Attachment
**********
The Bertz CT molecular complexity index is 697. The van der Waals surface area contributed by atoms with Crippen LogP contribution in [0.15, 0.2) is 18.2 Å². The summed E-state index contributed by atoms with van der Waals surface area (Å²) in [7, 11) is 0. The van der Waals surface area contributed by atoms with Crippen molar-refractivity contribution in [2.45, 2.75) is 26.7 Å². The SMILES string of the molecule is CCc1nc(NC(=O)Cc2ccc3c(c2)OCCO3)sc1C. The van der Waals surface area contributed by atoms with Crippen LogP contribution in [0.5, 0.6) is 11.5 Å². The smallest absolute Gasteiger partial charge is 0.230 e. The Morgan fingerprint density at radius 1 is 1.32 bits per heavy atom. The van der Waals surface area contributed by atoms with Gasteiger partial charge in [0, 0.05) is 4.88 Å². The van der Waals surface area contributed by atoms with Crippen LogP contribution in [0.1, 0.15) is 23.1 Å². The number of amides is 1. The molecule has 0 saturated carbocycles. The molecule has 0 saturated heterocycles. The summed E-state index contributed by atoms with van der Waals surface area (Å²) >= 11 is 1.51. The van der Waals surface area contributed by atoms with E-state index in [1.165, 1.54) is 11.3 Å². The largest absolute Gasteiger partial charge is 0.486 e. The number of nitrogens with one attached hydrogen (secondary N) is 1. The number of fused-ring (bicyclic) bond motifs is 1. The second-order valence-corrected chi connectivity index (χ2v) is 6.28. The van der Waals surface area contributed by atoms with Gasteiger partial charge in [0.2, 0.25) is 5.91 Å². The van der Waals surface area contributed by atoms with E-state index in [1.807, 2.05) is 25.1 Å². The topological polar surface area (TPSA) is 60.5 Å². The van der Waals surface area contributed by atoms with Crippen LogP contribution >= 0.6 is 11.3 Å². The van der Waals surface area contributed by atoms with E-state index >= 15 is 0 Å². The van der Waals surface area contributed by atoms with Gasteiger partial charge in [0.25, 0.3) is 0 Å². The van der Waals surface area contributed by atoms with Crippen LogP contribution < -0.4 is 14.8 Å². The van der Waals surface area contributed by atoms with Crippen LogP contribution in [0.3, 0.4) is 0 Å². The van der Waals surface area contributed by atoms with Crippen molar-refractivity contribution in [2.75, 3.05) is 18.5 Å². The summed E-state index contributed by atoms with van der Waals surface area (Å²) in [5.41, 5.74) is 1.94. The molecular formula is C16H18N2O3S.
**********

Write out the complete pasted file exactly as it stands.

The Bertz CT molecular complexity index is 697. The van der Waals surface area contributed by atoms with Crippen LogP contribution in [0.15, 0.2) is 18.2 Å². The summed E-state index contributed by atoms with van der Waals surface area (Å²) in [7, 11) is 0. The van der Waals surface area contributed by atoms with Crippen molar-refractivity contribution in [2.45, 2.75) is 26.7 Å². The SMILES string of the molecule is CCc1nc(NC(=O)Cc2ccc3c(c2)OCCO3)sc1C. The van der Waals surface area contributed by atoms with Crippen LogP contribution in [0.5, 0.6) is 11.5 Å². The smallest absolute Gasteiger partial charge is 0.230 e. The Morgan fingerprint density at radius 1 is 1.32 bits per heavy atom. The van der Waals surface area contributed by atoms with Gasteiger partial charge in [0, 0.05) is 4.88 Å². The van der Waals surface area contributed by atoms with Crippen LogP contribution in [0.1, 0.15) is 23.1 Å². The number of amides is 1. The molecule has 0 saturated carbocycles. The molecule has 0 saturated heterocycles. The summed E-state index contributed by atoms with van der Waals surface area (Å²) >= 11 is 1.51. The van der Waals surface area contributed by atoms with E-state index in [1.165, 1.54) is 11.3 Å². The largest absolute Gasteiger partial charge is 0.486 e. The number of nitrogens with one attached hydrogen (secondary N) is 1. The number of fused-ring (bicyclic) bond motifs is 1. The second-order valence-corrected chi connectivity index (χ2v) is 6.28. The van der Waals surface area contributed by atoms with Gasteiger partial charge in [0.2, 0.25) is 5.91 Å². The van der Waals surface area contributed by atoms with E-state index in [1.807, 2.05) is 25.1 Å². The topological polar surface area (TPSA) is 60.5 Å². The van der Waals surface area contributed by atoms with Crippen LogP contribution >= 0.6 is 11.3 Å². The van der Waals surface area contributed by atoms with E-state index >= 15 is 0 Å². The van der Waals surface area contributed by atoms with Gasteiger partial charge in [0.25, 0.3) is 0 Å². The van der Waals surface area contributed by atoms with Crippen LogP contribution < -0.4 is 14.8 Å². The van der Waals surface area contributed by atoms with Crippen LogP contribution in [0.3, 0.4) is 0 Å². The van der Waals surface area contributed by atoms with Crippen molar-refractivity contribution in [2.75, 3.05) is 18.5 Å². The summed E-state index contributed by atoms with van der Waals surface area (Å²) in [5.41, 5.74) is 1.94. The molecular formula is C16H18N2O3S.